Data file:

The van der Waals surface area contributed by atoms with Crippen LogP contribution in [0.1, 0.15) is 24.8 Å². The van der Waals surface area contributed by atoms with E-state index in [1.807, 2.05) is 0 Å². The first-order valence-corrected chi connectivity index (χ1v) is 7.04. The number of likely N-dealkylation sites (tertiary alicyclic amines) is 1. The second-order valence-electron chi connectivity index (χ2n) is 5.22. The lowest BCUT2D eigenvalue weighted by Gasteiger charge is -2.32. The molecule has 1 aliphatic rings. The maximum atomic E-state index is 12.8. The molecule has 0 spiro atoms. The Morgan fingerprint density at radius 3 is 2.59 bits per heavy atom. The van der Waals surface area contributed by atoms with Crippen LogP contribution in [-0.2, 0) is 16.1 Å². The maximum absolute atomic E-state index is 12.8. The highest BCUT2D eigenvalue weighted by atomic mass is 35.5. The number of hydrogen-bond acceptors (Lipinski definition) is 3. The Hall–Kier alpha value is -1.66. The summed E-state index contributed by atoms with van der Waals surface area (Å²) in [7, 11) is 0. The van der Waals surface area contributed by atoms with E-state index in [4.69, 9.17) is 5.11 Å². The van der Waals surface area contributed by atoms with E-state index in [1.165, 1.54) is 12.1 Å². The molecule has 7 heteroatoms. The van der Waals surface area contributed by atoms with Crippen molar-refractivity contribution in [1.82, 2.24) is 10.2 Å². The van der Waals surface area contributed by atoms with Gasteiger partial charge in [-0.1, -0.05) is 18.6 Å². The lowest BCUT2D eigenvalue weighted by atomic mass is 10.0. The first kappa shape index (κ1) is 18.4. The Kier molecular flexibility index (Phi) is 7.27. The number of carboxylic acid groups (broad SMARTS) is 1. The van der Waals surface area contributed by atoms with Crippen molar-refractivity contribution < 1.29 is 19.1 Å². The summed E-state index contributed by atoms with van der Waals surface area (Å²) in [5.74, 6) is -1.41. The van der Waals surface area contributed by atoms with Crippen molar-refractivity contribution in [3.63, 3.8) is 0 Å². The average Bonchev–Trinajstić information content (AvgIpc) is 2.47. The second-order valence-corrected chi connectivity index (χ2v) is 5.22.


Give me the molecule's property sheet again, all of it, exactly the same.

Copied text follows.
The van der Waals surface area contributed by atoms with Crippen LogP contribution in [0.1, 0.15) is 24.8 Å². The van der Waals surface area contributed by atoms with E-state index in [1.807, 2.05) is 0 Å². The first-order valence-corrected chi connectivity index (χ1v) is 7.04. The number of likely N-dealkylation sites (tertiary alicyclic amines) is 1. The second-order valence-electron chi connectivity index (χ2n) is 5.22. The lowest BCUT2D eigenvalue weighted by Gasteiger charge is -2.32. The molecule has 1 aliphatic rings. The maximum atomic E-state index is 12.8. The molecule has 0 spiro atoms. The Morgan fingerprint density at radius 3 is 2.59 bits per heavy atom. The van der Waals surface area contributed by atoms with Crippen LogP contribution in [-0.2, 0) is 16.1 Å². The maximum absolute atomic E-state index is 12.8. The highest BCUT2D eigenvalue weighted by atomic mass is 35.5. The number of hydrogen-bond acceptors (Lipinski definition) is 3. The Hall–Kier alpha value is -1.66. The summed E-state index contributed by atoms with van der Waals surface area (Å²) in [7, 11) is 0. The van der Waals surface area contributed by atoms with E-state index in [4.69, 9.17) is 5.11 Å². The van der Waals surface area contributed by atoms with E-state index in [1.165, 1.54) is 12.1 Å². The molecule has 7 heteroatoms. The van der Waals surface area contributed by atoms with Crippen molar-refractivity contribution in [1.82, 2.24) is 10.2 Å². The van der Waals surface area contributed by atoms with Gasteiger partial charge in [-0.1, -0.05) is 18.6 Å². The lowest BCUT2D eigenvalue weighted by atomic mass is 10.0. The first kappa shape index (κ1) is 18.4. The Kier molecular flexibility index (Phi) is 7.27. The number of carboxylic acid groups (broad SMARTS) is 1. The van der Waals surface area contributed by atoms with Crippen molar-refractivity contribution < 1.29 is 19.1 Å². The summed E-state index contributed by atoms with van der Waals surface area (Å²) in [5.74, 6) is -1.41. The van der Waals surface area contributed by atoms with Crippen molar-refractivity contribution in [3.63, 3.8) is 0 Å². The average Bonchev–Trinajstić information content (AvgIpc) is 2.47. The second-order valence-corrected chi connectivity index (χ2v) is 5.22.